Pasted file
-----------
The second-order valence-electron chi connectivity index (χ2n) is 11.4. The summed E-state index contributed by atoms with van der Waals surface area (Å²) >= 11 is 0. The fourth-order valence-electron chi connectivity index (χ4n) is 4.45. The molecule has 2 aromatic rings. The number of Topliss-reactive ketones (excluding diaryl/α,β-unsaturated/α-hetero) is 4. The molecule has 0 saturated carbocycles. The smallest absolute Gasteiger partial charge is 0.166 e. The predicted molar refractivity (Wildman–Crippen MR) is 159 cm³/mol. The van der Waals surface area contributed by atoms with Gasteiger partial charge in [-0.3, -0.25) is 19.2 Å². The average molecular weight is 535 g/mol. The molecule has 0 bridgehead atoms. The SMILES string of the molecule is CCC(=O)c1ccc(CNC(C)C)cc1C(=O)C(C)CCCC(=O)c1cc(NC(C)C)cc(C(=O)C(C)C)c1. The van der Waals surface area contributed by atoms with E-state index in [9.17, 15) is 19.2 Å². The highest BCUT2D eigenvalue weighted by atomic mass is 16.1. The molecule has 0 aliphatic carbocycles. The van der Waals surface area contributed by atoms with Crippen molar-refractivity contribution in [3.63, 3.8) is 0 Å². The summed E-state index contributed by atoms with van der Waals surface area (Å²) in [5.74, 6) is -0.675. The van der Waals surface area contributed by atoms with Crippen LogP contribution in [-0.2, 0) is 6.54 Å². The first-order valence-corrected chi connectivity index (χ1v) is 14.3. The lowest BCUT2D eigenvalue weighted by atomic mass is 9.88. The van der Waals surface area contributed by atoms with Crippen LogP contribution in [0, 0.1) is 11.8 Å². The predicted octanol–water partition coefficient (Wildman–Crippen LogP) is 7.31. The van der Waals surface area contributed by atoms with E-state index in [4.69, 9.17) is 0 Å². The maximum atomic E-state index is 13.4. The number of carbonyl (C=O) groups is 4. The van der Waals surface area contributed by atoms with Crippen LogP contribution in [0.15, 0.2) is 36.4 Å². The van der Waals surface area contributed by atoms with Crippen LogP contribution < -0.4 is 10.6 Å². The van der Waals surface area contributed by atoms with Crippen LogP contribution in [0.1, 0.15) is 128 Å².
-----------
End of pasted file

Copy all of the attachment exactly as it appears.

The second-order valence-electron chi connectivity index (χ2n) is 11.4. The summed E-state index contributed by atoms with van der Waals surface area (Å²) >= 11 is 0. The fourth-order valence-electron chi connectivity index (χ4n) is 4.45. The molecule has 2 aromatic rings. The number of Topliss-reactive ketones (excluding diaryl/α,β-unsaturated/α-hetero) is 4. The molecule has 0 saturated carbocycles. The smallest absolute Gasteiger partial charge is 0.166 e. The predicted molar refractivity (Wildman–Crippen MR) is 159 cm³/mol. The van der Waals surface area contributed by atoms with Gasteiger partial charge in [-0.3, -0.25) is 19.2 Å². The average molecular weight is 535 g/mol. The molecule has 0 bridgehead atoms. The SMILES string of the molecule is CCC(=O)c1ccc(CNC(C)C)cc1C(=O)C(C)CCCC(=O)c1cc(NC(C)C)cc(C(=O)C(C)C)c1. The van der Waals surface area contributed by atoms with E-state index in [9.17, 15) is 19.2 Å². The highest BCUT2D eigenvalue weighted by atomic mass is 16.1. The molecule has 0 aliphatic carbocycles. The van der Waals surface area contributed by atoms with Crippen molar-refractivity contribution in [3.63, 3.8) is 0 Å². The summed E-state index contributed by atoms with van der Waals surface area (Å²) in [5.74, 6) is -0.675. The van der Waals surface area contributed by atoms with Crippen LogP contribution in [-0.2, 0) is 6.54 Å². The first-order valence-corrected chi connectivity index (χ1v) is 14.3. The lowest BCUT2D eigenvalue weighted by atomic mass is 9.88. The van der Waals surface area contributed by atoms with Crippen LogP contribution in [0, 0.1) is 11.8 Å². The predicted octanol–water partition coefficient (Wildman–Crippen LogP) is 7.31. The van der Waals surface area contributed by atoms with E-state index in [4.69, 9.17) is 0 Å². The maximum atomic E-state index is 13.4. The number of carbonyl (C=O) groups is 4. The van der Waals surface area contributed by atoms with Crippen LogP contribution in [0.15, 0.2) is 36.4 Å². The van der Waals surface area contributed by atoms with Crippen LogP contribution < -0.4 is 10.6 Å². The van der Waals surface area contributed by atoms with Crippen LogP contribution in [0.1, 0.15) is 128 Å².